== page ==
Given my experience in Russia and covering emerging markets, when Chinese President Xi cracked down on Jack Ma’s ascendency by blocking Ant Financial’s IPO, it did not strike me as a broad scale attack on the Chinese stock market. It reminded me of Putin’s edict that wealthy businessmen should not foray into politics for fear of reprisal — and Jack Ma (whom I have heard at Davos and is one of the most brilliant men I have listened to) had run afoul of this protocol. Besides, even US representatives are trying to curb the monopolies of mega tech firms and the mega-power of their CEOs. Yet it was when Xi forced public, for-profit tutoring companies to become nonprofit that it belied more fundamental changes in China. Unlike with Jack Ma, this was less about ego and more about ideology and data protection. Later we learned the impetus for these striking challenges in China’s iron fist was not just about ideology – it was about national security. For years, China had ignored its birth statistics and deteriorating demographics until it could not hide anymore. China’s low birth rate had become an existential threat. Thus, the officials went after cost factors that had hampered birth rates like the high costs of educational tutoring and property prices. Targeting these things also has the side benefit of clamping down on some of the unofficial lending involved in these consumer platforms, which only adds to debt levels. Inequality had become a renewed demon to fertility. So I don’t think this something that will blow over. Instead the tenuous regulations may unwind and with them will go the blind eyes that both US and Chinese regulators took.  Already both US and Chinese regulators wonder why so many Chinese companies have been able to list in the US without providing de riguer accounting information. A major reason is that the entities listed in the US often were shell companies loosely linked to the mainland companies, a structure used to meet US and Chinese regulatory requirements, but one that gave the investors little recourse. Now, both Chinese and US regulators are cracking down on Chinese companies listing in the US. And it’s worse than most US investors realize, now that the Chinese government blocks foreigners from owning or investing in many Chinese companies, as SEC Chairman Gary Gensler warned this week.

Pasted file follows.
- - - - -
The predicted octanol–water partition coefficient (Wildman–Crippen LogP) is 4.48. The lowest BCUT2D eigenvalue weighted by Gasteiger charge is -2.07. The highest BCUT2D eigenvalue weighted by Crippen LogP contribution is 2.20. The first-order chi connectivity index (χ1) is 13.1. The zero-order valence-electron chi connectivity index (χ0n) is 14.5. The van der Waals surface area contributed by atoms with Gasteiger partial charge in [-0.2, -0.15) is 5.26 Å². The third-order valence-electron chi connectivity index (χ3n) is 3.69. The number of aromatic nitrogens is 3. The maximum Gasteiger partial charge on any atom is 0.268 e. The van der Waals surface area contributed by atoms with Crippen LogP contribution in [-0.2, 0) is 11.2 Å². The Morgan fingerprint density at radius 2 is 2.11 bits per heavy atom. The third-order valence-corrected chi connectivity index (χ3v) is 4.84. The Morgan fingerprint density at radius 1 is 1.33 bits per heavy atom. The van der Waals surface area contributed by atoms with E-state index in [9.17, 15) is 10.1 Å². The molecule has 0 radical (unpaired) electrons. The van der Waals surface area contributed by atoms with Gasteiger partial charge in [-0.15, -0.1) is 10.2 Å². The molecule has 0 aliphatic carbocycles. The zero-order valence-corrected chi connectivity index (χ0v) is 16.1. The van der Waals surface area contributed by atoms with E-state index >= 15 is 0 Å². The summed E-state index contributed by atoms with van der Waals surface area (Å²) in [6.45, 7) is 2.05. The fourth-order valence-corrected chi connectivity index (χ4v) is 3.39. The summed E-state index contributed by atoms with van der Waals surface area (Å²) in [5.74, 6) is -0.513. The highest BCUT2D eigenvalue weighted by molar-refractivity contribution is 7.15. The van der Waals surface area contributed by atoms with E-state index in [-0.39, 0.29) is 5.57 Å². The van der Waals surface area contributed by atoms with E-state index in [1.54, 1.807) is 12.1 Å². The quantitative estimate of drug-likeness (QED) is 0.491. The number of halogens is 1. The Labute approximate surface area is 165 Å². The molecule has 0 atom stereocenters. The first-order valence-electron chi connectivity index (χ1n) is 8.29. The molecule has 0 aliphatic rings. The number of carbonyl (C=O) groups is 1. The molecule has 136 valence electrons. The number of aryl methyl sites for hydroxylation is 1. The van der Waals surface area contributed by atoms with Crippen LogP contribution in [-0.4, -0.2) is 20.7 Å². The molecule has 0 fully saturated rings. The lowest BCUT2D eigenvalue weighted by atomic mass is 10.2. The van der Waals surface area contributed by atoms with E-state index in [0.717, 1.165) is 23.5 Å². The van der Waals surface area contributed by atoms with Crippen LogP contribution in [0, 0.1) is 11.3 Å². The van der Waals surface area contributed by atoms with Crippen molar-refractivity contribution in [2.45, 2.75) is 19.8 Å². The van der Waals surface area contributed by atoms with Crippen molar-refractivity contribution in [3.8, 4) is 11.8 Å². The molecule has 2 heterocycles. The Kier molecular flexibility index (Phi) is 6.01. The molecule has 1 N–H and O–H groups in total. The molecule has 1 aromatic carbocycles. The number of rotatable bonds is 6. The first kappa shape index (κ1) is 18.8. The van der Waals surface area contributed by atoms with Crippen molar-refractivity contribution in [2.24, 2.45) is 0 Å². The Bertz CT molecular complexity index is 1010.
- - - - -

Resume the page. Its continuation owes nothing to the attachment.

Risk of a Bigger Unravelling